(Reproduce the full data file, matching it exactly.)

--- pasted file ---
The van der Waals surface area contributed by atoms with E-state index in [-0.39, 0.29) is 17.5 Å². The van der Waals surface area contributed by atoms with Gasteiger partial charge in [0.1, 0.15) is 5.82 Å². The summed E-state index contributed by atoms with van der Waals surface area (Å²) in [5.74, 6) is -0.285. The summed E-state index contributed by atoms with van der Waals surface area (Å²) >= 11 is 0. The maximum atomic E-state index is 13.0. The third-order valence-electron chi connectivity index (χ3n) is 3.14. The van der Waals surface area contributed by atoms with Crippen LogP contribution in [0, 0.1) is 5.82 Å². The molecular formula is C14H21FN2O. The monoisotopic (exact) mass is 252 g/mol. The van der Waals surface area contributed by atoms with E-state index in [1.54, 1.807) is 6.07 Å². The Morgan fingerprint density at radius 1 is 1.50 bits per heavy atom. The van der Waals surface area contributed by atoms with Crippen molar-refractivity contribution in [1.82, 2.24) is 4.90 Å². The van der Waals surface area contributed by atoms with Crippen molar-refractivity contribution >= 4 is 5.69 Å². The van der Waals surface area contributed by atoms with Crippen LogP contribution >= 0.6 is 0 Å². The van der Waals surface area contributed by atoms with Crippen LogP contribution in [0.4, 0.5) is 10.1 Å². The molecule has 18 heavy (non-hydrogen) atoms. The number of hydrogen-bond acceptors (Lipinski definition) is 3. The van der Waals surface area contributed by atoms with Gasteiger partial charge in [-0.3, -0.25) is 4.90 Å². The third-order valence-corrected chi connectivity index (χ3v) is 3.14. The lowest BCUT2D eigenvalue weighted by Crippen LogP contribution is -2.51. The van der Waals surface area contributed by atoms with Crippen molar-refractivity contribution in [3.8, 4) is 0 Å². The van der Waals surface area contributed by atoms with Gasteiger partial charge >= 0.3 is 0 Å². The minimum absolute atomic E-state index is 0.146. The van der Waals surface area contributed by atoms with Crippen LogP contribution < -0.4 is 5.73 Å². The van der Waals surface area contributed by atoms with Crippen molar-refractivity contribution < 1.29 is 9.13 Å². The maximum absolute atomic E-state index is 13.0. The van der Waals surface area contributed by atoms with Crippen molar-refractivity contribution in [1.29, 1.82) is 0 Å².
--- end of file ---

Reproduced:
The van der Waals surface area contributed by atoms with E-state index in [-0.39, 0.29) is 17.5 Å². The van der Waals surface area contributed by atoms with Gasteiger partial charge in [0.1, 0.15) is 5.82 Å². The summed E-state index contributed by atoms with van der Waals surface area (Å²) in [5.74, 6) is -0.285. The summed E-state index contributed by atoms with van der Waals surface area (Å²) >= 11 is 0. The maximum atomic E-state index is 13.0. The third-order valence-electron chi connectivity index (χ3n) is 3.14. The van der Waals surface area contributed by atoms with Crippen LogP contribution in [0, 0.1) is 5.82 Å². The molecular formula is C14H21FN2O. The monoisotopic (exact) mass is 252 g/mol. The van der Waals surface area contributed by atoms with E-state index in [1.54, 1.807) is 6.07 Å². The Morgan fingerprint density at radius 1 is 1.50 bits per heavy atom. The van der Waals surface area contributed by atoms with Crippen molar-refractivity contribution in [1.82, 2.24) is 4.90 Å². The van der Waals surface area contributed by atoms with Crippen molar-refractivity contribution >= 4 is 5.69 Å². The van der Waals surface area contributed by atoms with Crippen LogP contribution >= 0.6 is 0 Å². The van der Waals surface area contributed by atoms with Crippen LogP contribution in [0.4, 0.5) is 10.1 Å². The molecule has 18 heavy (non-hydrogen) atoms. The number of hydrogen-bond acceptors (Lipinski definition) is 3. The van der Waals surface area contributed by atoms with Gasteiger partial charge in [-0.3, -0.25) is 4.90 Å². The third-order valence-corrected chi connectivity index (χ3v) is 3.14. The lowest BCUT2D eigenvalue weighted by Crippen LogP contribution is -2.51. The van der Waals surface area contributed by atoms with Crippen molar-refractivity contribution in [3.8, 4) is 0 Å². The van der Waals surface area contributed by atoms with Gasteiger partial charge >= 0.3 is 0 Å². The minimum absolute atomic E-state index is 0.146. The van der Waals surface area contributed by atoms with Crippen LogP contribution < -0.4 is 5.73 Å². The van der Waals surface area contributed by atoms with Crippen molar-refractivity contribution < 1.29 is 9.13 Å². The maximum absolute atomic E-state index is 13.0. The van der Waals surface area contributed by atoms with Crippen molar-refractivity contribution in [1.29, 1.82) is 0 Å².